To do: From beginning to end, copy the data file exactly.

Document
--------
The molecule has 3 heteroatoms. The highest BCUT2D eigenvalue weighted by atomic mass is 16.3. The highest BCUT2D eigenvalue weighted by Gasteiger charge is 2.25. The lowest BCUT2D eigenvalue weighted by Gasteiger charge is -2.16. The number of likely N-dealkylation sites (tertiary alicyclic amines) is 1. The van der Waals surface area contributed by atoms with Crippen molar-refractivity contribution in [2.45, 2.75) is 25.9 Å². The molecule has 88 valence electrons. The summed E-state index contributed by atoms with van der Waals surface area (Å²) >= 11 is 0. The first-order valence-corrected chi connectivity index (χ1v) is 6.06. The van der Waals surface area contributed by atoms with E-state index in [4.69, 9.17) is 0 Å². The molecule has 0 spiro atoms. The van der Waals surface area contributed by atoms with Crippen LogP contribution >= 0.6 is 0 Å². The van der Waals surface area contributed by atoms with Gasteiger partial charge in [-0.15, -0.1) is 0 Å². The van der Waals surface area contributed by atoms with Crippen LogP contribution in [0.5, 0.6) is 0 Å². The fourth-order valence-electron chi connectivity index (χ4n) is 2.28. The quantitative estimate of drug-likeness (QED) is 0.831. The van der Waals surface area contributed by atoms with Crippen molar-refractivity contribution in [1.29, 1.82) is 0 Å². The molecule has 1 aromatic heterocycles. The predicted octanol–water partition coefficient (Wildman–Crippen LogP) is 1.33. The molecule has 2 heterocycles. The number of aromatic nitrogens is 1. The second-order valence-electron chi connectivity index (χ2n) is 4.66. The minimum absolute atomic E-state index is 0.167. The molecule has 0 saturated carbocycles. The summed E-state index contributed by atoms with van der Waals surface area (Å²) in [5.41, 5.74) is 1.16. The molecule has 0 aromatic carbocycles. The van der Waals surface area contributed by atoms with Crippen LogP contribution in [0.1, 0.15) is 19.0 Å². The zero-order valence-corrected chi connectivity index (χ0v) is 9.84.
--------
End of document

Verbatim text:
The molecule has 3 heteroatoms. The highest BCUT2D eigenvalue weighted by atomic mass is 16.3. The highest BCUT2D eigenvalue weighted by Gasteiger charge is 2.25. The lowest BCUT2D eigenvalue weighted by Gasteiger charge is -2.16. The number of likely N-dealkylation sites (tertiary alicyclic amines) is 1. The van der Waals surface area contributed by atoms with Crippen molar-refractivity contribution in [2.45, 2.75) is 25.9 Å². The molecule has 88 valence electrons. The summed E-state index contributed by atoms with van der Waals surface area (Å²) >= 11 is 0. The first-order valence-corrected chi connectivity index (χ1v) is 6.06. The van der Waals surface area contributed by atoms with E-state index in [4.69, 9.17) is 0 Å². The molecule has 0 spiro atoms. The van der Waals surface area contributed by atoms with Crippen LogP contribution >= 0.6 is 0 Å². The van der Waals surface area contributed by atoms with Gasteiger partial charge in [-0.15, -0.1) is 0 Å². The van der Waals surface area contributed by atoms with Crippen LogP contribution in [0.5, 0.6) is 0 Å². The fourth-order valence-electron chi connectivity index (χ4n) is 2.28. The quantitative estimate of drug-likeness (QED) is 0.831. The van der Waals surface area contributed by atoms with Crippen molar-refractivity contribution in [1.29, 1.82) is 0 Å². The molecule has 1 aromatic heterocycles. The predicted octanol–water partition coefficient (Wildman–Crippen LogP) is 1.33. The molecule has 2 heterocycles. The number of aromatic nitrogens is 1. The second-order valence-electron chi connectivity index (χ2n) is 4.66. The minimum absolute atomic E-state index is 0.167. The molecule has 0 saturated carbocycles. The summed E-state index contributed by atoms with van der Waals surface area (Å²) in [5.41, 5.74) is 1.16. The molecule has 0 aromatic carbocycles. The van der Waals surface area contributed by atoms with Crippen LogP contribution in [0.1, 0.15) is 19.0 Å². The zero-order valence-corrected chi connectivity index (χ0v) is 9.84.